Quebec Studies

Editor's Note

Quebec Studies (2000), 30, (1), 1–2.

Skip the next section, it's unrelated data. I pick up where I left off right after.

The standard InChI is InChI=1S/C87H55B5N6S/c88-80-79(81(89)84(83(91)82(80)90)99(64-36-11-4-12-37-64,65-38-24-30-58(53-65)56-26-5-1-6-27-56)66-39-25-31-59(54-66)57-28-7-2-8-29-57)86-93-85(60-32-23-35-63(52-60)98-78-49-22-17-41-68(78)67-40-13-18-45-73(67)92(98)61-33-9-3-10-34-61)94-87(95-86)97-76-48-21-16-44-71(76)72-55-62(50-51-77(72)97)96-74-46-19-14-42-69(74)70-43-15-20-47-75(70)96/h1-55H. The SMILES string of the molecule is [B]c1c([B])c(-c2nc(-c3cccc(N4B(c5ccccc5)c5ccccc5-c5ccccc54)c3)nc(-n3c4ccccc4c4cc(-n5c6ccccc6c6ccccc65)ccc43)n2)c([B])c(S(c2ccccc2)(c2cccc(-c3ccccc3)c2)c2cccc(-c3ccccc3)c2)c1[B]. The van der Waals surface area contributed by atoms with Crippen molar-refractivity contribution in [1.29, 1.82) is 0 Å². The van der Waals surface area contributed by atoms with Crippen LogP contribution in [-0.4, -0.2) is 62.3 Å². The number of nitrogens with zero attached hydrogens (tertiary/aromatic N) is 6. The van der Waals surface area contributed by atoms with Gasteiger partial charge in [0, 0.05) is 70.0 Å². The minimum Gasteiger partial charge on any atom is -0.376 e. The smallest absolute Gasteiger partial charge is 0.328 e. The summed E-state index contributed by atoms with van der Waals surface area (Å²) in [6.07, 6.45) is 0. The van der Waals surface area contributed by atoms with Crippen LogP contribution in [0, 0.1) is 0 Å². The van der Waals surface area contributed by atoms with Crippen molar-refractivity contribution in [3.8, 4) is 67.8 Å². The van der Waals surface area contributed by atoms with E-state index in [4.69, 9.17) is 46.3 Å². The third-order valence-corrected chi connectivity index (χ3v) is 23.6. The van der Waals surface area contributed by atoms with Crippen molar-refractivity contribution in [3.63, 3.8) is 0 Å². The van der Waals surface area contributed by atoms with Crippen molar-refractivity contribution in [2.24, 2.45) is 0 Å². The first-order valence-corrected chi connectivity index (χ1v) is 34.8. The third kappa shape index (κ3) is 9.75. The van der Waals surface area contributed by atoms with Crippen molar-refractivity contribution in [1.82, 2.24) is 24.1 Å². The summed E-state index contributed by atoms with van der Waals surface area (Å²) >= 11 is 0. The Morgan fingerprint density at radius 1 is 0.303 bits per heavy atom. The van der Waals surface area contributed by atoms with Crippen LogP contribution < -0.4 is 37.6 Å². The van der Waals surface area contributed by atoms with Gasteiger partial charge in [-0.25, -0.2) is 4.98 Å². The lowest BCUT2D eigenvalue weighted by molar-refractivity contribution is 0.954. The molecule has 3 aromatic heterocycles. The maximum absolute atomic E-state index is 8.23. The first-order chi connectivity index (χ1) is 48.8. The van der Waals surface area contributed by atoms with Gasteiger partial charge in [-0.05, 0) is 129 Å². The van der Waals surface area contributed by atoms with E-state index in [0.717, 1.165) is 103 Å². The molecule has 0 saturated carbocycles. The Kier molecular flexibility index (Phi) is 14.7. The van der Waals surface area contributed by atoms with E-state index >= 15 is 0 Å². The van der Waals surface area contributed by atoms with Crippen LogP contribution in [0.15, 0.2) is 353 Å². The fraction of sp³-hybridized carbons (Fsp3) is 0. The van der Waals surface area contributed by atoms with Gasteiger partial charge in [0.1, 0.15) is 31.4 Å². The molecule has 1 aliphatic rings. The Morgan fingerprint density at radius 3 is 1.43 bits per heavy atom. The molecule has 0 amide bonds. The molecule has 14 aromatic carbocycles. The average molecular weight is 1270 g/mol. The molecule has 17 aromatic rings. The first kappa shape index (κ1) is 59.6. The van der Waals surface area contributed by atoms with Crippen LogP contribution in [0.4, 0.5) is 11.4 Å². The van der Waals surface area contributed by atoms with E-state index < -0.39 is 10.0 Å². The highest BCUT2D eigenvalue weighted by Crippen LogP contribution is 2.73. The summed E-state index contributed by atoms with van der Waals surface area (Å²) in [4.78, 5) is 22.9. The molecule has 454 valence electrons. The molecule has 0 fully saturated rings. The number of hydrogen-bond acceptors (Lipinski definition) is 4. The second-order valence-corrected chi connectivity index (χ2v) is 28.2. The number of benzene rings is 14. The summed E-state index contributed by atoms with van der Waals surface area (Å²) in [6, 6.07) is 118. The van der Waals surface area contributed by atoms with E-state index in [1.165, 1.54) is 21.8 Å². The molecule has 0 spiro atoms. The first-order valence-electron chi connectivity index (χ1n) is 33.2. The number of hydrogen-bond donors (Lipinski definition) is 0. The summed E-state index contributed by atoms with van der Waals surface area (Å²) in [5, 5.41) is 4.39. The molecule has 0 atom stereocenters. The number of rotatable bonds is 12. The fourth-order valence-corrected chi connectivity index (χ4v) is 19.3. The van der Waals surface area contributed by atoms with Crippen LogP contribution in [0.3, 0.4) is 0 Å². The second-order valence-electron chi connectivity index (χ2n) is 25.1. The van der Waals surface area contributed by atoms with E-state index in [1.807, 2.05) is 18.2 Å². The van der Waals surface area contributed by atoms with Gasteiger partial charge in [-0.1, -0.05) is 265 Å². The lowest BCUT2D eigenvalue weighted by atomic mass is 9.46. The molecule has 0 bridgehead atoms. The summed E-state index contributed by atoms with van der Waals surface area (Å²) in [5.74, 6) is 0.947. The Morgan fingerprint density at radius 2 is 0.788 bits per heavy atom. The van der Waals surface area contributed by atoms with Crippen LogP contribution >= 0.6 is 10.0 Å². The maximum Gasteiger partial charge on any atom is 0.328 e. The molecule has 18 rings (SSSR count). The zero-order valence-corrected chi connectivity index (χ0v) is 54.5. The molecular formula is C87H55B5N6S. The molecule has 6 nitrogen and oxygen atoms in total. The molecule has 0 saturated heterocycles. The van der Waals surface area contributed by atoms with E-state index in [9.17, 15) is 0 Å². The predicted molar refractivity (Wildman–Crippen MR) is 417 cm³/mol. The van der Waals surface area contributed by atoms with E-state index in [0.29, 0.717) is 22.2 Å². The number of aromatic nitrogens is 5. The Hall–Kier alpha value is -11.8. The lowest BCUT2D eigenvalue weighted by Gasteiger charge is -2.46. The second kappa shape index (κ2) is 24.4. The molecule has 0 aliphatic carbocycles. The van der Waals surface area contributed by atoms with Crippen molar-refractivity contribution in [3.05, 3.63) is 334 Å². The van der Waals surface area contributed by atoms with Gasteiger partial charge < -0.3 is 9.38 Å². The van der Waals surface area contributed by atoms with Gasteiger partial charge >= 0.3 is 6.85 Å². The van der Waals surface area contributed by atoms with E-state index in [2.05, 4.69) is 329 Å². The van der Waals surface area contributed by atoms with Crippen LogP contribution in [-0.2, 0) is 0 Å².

1 Editor's Note This thirtieth issue of Québec Studies opens with a provocative dossier on men's writing in Quebec. As Lori Saint-Martin and Katherine Roberts, who proposed and prepared this special section, explain in more detail in their own presenta­ tion, the study of masculinity—its images and cultural connotations—in Quebec literature involves not only the kind of reconsideration of gender roles now going on in North America generally. It also leads, as do many cultural phe­ nomena in Quebec, to a closer look at the forms taken by "national" self-defini­ tion, not just in cultural, but in political terms. Power and potency have, of course, long been used as metaphors for each other. In the modern era, however, the linkages between national and sexual ideologies, especially for those situ­ ating themselves within a discourse of decolonization and nation-building, are complex and multivalent, and Quebec is no exception. Does feminist skepticism (shared by some male writers themselves) about the heroic masculinist rhetoric of nation-building in the years of the Quiet Revolution lead necessarily to broader skepticism about Quebec nationalism itself? The contributors to this issue leave the issue open, but place the question itself squarely on the table. In future issues, I hope to develop the perspectives opened up by this dossier with a more general discussion of whether, or to what extent, insight into Quebec cul­ ture may be gained by adopting the tools of "postcolonial" theory. Earl Fry looks at nation-building from another point of view in his study of Quebec's offices abroad. What purposes do they serve, and are the results in line with expectations? The resources devoted to the various Délégations and other forms of international representation are very considerable—many American readers will be surprised at the way they compare with the money spent by US states—and it is clear that for Quebec the economic and cultural, as well as political stakes are considerable. Fry's essay is, if I am not mistaken, the first systematic assessment yet undertaken of this key aspect of Quebec govern­ ment policy. Two pairs of essays on literature and culture round out the issue. Kathleen Rochefort Murray and Juliette M. Rogers offer complementary perspectives on women's relationship to reading and writing in traditional Quebec. Murray pre­ sents a fascinating study of the images of Sainte Anne, showing how the link between this saint and the idea of literacy is peculiar to Quebec, and speculating on the historical reasons for the emergence of this pattern of images in the late nineteenth century. Rogers studies the little-known epistolary novel Canadiennes d'hier, which presents an intriguing contrast to more famous fictions of some­ what similar type, notably Angéline de Montbrun, in its more overt assertion of female autonomy and disenchanted view of provincial life—both linked to opportunities for the unfettered experience of writing. Memory is perhaps the key word today in reflections about history and historical writing, as seen for example in Paul Ricoeur's recent massive study, La Mémoire, l'histoire, l'oubli. In Quebec, whose motto is "Je me souviens," it is fair to say that memory has never been forgotten—and that this has not always been a good thing! The last two articles show the emergence of a more complex dialectic of memory and forgetting in recent fiction. Paul Raymond Côté and Constantina Mitchell analyze Daniel Poliquin's L'Homme de paille, the first fully realized "historiographical metafiction," to use Linda Hutcheon's term, to deal

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